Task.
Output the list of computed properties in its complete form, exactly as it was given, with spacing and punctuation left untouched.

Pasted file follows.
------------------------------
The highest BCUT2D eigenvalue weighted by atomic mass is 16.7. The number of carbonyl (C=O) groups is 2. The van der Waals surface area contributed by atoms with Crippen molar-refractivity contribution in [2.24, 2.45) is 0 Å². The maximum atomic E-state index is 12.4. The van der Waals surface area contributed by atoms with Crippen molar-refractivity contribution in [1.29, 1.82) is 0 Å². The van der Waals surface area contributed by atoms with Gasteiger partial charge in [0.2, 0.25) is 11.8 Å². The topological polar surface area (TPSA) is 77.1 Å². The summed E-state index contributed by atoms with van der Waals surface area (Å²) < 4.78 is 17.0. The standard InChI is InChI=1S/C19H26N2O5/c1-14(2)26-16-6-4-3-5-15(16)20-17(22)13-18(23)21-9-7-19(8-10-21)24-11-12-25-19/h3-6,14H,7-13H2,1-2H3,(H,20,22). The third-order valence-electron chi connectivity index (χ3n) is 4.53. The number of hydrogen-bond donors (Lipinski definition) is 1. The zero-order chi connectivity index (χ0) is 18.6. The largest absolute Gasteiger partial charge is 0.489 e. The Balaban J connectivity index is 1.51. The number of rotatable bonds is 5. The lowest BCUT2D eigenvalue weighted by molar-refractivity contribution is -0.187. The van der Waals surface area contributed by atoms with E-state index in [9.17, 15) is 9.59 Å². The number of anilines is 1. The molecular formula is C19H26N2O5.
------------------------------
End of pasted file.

The highest BCUT2D eigenvalue weighted by atomic mass is 16.7. The number of carbonyl (C=O) groups is 2. The van der Waals surface area contributed by atoms with Crippen molar-refractivity contribution in [2.24, 2.45) is 0 Å². The maximum atomic E-state index is 12.4. The van der Waals surface area contributed by atoms with Crippen molar-refractivity contribution in [1.29, 1.82) is 0 Å². The van der Waals surface area contributed by atoms with Gasteiger partial charge in [0.2, 0.25) is 11.8 Å². The topological polar surface area (TPSA) is 77.1 Å². The summed E-state index contributed by atoms with van der Waals surface area (Å²) < 4.78 is 17.0. The standard InChI is InChI=1S/C19H26N2O5/c1-14(2)26-16-6-4-3-5-15(16)20-17(22)13-18(23)21-9-7-19(8-10-21)24-11-12-25-19/h3-6,14H,7-13H2,1-2H3,(H,20,22). The third-order valence-electron chi connectivity index (χ3n) is 4.53. The number of hydrogen-bond donors (Lipinski definition) is 1. The zero-order chi connectivity index (χ0) is 18.6. The largest absolute Gasteiger partial charge is 0.489 e. The Balaban J connectivity index is 1.51. The number of rotatable bonds is 5. The lowest BCUT2D eigenvalue weighted by molar-refractivity contribution is -0.187. The van der Waals surface area contributed by atoms with E-state index in [9.17, 15) is 9.59 Å². The number of anilines is 1. The molecular formula is C19H26N2O5.